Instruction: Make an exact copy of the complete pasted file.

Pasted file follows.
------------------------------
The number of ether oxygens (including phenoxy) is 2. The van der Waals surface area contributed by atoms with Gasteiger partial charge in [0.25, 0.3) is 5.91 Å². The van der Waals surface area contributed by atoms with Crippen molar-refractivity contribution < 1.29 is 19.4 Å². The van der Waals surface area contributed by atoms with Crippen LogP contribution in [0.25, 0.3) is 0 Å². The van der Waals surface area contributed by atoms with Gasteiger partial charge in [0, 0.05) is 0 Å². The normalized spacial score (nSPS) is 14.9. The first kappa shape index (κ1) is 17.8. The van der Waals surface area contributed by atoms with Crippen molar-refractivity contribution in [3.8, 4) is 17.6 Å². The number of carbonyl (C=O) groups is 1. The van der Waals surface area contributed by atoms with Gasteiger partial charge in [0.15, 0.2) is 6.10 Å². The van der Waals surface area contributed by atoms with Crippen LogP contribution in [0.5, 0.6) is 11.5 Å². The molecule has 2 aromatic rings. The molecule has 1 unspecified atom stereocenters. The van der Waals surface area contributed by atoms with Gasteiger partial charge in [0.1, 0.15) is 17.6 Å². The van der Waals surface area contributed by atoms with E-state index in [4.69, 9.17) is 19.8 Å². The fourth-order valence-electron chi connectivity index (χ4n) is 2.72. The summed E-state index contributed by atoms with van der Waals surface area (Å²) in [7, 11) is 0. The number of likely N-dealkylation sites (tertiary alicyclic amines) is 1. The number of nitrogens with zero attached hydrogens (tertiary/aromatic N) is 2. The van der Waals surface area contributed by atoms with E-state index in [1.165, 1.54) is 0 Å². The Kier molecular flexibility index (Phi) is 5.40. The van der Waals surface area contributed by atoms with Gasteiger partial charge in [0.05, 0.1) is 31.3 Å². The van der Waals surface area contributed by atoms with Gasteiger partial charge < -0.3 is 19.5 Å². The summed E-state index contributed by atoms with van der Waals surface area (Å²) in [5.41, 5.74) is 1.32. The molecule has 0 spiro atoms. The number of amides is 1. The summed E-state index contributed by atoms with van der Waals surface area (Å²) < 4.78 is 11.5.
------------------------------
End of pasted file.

The number of ether oxygens (including phenoxy) is 2. The van der Waals surface area contributed by atoms with Gasteiger partial charge in [0.25, 0.3) is 5.91 Å². The van der Waals surface area contributed by atoms with Crippen molar-refractivity contribution < 1.29 is 19.4 Å². The van der Waals surface area contributed by atoms with Crippen LogP contribution in [0.25, 0.3) is 0 Å². The van der Waals surface area contributed by atoms with Gasteiger partial charge in [0, 0.05) is 0 Å². The normalized spacial score (nSPS) is 14.9. The first kappa shape index (κ1) is 17.8. The van der Waals surface area contributed by atoms with Crippen molar-refractivity contribution in [3.8, 4) is 17.6 Å². The number of carbonyl (C=O) groups is 1. The van der Waals surface area contributed by atoms with Gasteiger partial charge in [0.15, 0.2) is 6.10 Å². The van der Waals surface area contributed by atoms with Crippen LogP contribution in [0.5, 0.6) is 11.5 Å². The molecule has 2 aromatic rings. The molecule has 1 unspecified atom stereocenters. The van der Waals surface area contributed by atoms with Gasteiger partial charge in [0.1, 0.15) is 17.6 Å². The van der Waals surface area contributed by atoms with E-state index in [4.69, 9.17) is 19.8 Å². The fourth-order valence-electron chi connectivity index (χ4n) is 2.72. The summed E-state index contributed by atoms with van der Waals surface area (Å²) in [7, 11) is 0. The number of likely N-dealkylation sites (tertiary alicyclic amines) is 1. The number of nitrogens with zero attached hydrogens (tertiary/aromatic N) is 2. The van der Waals surface area contributed by atoms with E-state index in [1.165, 1.54) is 0 Å². The Kier molecular flexibility index (Phi) is 5.40. The van der Waals surface area contributed by atoms with Gasteiger partial charge in [0.05, 0.1) is 31.3 Å². The van der Waals surface area contributed by atoms with Gasteiger partial charge < -0.3 is 19.5 Å². The summed E-state index contributed by atoms with van der Waals surface area (Å²) in [5.41, 5.74) is 1.32. The molecule has 0 spiro atoms. The number of amides is 1. The summed E-state index contributed by atoms with van der Waals surface area (Å²) < 4.78 is 11.5.